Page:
HISTORY OF CONCEPCION WATER DISTRICT
In July 16, 1980, the Concepcion Water District (CWD) was formed and was issued the conditional certificate of conformance (CCC) No. 034 on September 25, 1980 by the Local Water Utilities Administration (LWUA). CWD was born as a self-reliant quasi-public entity with the implementation of the Provincial Water Utilities Act of 1973 or PD 198, which created the water districts nationwide. However, through a Supreme Court decision, all Water Districts in the country have been categorized as government-owned and controlled corporation (GOCC) since March 1992.
CWD started with 700 service connections when it took over the management of the then NAWASA in 1973. This represented about 11% of the total town population of 77,895 during that year then. The average water production was 3,500 cubic meters per day distributed to consumers through transmission and distribution lines, 39 kilometers long. As of December 2016, the District currently serves 12.784 service connections with an average water production capacity of 19,115 cubic meters per day. This reflects that in 4 decades, CWD has grown around 18 times in service connections, and 18 times in water production capacity. The potable water CWD serves to the public comes from fifteen (15) wells distributed in the thirty (30) barangay of Concepcion. Production facilities include sixteen (16) pumping stations and six (6) reservoirs while transmission and distribution lines extend up to 8,006 linear meters ranging from 50mm – diameter to 150mm – diameter in size.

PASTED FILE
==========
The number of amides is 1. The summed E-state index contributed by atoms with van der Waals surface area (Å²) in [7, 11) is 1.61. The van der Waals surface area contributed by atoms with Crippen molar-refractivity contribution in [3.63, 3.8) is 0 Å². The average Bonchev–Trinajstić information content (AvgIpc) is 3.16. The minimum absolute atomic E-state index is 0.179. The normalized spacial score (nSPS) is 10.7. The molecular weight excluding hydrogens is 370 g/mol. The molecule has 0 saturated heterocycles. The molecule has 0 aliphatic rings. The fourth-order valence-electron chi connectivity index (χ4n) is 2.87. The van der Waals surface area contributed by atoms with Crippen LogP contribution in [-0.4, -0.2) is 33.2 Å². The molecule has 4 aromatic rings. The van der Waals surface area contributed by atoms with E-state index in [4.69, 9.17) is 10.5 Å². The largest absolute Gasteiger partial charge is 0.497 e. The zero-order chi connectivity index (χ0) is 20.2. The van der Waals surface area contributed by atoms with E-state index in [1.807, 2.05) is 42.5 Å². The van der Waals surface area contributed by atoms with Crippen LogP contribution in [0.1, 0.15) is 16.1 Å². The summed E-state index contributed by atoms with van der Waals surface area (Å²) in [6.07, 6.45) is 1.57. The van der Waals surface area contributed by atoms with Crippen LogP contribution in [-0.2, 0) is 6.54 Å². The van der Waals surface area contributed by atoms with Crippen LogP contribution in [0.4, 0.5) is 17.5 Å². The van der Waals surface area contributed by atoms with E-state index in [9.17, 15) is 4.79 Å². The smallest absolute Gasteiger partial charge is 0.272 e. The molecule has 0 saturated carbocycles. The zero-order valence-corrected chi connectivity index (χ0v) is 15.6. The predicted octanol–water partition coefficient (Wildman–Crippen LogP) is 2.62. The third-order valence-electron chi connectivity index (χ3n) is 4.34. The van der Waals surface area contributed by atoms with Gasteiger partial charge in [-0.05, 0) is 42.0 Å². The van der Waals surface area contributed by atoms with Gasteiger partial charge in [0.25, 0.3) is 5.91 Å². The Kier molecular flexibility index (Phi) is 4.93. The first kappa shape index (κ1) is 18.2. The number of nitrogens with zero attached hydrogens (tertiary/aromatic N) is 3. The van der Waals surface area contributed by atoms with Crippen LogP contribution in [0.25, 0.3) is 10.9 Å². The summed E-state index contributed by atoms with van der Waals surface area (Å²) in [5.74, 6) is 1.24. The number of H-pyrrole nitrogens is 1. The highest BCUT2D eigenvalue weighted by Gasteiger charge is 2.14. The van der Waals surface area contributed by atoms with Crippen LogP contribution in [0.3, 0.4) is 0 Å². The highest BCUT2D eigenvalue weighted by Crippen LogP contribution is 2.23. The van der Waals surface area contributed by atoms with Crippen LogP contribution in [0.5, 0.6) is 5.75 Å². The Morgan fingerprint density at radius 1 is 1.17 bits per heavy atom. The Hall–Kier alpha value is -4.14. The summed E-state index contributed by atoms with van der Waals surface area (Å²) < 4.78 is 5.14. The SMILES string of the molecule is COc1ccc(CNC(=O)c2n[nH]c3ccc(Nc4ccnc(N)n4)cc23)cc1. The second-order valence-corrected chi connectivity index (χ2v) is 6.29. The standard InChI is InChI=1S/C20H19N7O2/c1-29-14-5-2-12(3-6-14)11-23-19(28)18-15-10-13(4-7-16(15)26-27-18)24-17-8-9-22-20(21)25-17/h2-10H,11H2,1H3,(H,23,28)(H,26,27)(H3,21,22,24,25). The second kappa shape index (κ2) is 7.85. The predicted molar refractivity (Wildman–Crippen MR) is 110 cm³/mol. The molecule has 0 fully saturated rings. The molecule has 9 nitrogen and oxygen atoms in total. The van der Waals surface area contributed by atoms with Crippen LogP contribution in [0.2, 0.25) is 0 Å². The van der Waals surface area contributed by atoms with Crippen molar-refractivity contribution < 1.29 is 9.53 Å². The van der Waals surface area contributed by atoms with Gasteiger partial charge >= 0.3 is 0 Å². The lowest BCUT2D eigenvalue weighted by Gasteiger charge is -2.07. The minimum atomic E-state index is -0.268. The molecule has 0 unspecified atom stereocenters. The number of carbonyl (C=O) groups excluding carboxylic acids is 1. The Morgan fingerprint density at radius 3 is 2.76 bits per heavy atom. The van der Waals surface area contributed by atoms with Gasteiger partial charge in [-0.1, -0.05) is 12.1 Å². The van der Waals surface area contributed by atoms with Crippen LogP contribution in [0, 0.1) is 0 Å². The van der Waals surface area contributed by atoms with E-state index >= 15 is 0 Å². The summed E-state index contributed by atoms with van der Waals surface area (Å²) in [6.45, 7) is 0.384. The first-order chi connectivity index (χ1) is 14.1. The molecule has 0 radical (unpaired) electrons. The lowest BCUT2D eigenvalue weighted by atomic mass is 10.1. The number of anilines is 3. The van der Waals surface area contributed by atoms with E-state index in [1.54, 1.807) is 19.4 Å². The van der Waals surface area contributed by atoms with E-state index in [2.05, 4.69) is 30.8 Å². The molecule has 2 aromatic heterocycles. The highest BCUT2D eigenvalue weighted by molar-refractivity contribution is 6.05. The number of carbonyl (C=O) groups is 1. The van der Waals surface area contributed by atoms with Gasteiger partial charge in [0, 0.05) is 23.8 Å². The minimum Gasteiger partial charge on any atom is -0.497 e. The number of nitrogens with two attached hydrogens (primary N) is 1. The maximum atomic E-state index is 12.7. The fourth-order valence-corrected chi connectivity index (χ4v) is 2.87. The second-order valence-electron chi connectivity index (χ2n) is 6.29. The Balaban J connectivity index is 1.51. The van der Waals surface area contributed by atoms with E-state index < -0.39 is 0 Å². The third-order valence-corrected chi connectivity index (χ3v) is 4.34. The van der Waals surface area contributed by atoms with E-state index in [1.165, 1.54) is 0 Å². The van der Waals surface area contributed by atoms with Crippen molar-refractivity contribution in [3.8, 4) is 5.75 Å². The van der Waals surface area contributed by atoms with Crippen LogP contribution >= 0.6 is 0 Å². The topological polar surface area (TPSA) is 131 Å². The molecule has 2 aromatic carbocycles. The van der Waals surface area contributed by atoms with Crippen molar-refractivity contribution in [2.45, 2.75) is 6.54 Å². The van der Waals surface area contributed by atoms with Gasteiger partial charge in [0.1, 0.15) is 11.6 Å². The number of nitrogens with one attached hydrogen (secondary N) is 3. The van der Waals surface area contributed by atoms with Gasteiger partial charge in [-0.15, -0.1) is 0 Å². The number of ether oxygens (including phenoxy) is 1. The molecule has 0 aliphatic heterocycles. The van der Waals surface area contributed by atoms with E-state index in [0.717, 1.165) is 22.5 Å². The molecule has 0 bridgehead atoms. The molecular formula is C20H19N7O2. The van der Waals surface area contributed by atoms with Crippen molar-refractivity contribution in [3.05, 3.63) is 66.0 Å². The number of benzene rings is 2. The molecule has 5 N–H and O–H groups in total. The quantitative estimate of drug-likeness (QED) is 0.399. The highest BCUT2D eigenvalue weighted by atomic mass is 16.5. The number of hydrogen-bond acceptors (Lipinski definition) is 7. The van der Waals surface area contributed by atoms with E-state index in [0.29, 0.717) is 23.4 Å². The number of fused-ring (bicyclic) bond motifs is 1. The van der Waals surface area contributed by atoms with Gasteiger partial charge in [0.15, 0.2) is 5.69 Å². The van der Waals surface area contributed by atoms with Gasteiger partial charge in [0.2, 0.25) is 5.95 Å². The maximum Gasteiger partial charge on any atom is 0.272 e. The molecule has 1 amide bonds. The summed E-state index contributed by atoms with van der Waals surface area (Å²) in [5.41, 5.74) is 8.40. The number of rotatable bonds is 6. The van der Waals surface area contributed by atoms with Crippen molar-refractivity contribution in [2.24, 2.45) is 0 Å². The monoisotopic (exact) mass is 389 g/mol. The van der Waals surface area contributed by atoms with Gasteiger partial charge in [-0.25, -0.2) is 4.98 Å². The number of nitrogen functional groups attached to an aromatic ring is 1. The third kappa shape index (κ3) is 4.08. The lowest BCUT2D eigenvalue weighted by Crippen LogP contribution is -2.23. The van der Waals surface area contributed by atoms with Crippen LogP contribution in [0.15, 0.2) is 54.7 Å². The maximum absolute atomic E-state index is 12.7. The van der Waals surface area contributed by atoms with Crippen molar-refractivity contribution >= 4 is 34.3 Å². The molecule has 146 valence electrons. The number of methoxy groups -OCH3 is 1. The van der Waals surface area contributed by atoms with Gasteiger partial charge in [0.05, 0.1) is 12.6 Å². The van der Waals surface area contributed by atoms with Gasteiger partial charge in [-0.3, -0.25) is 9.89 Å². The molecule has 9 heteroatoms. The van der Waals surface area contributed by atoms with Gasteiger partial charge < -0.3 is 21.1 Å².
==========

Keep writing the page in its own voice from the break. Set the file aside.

At the moment, CWD has extended services to 2 barangays in Sto. Niño and Sto. Rosario Magunting in the municipality. In total, 31 of the 45 barangays of Concepcion have been covered by CWD services. As of February 2018, the total number of service connections has reached 13,788 representing about 45% of the total estimated population of the District’s service area.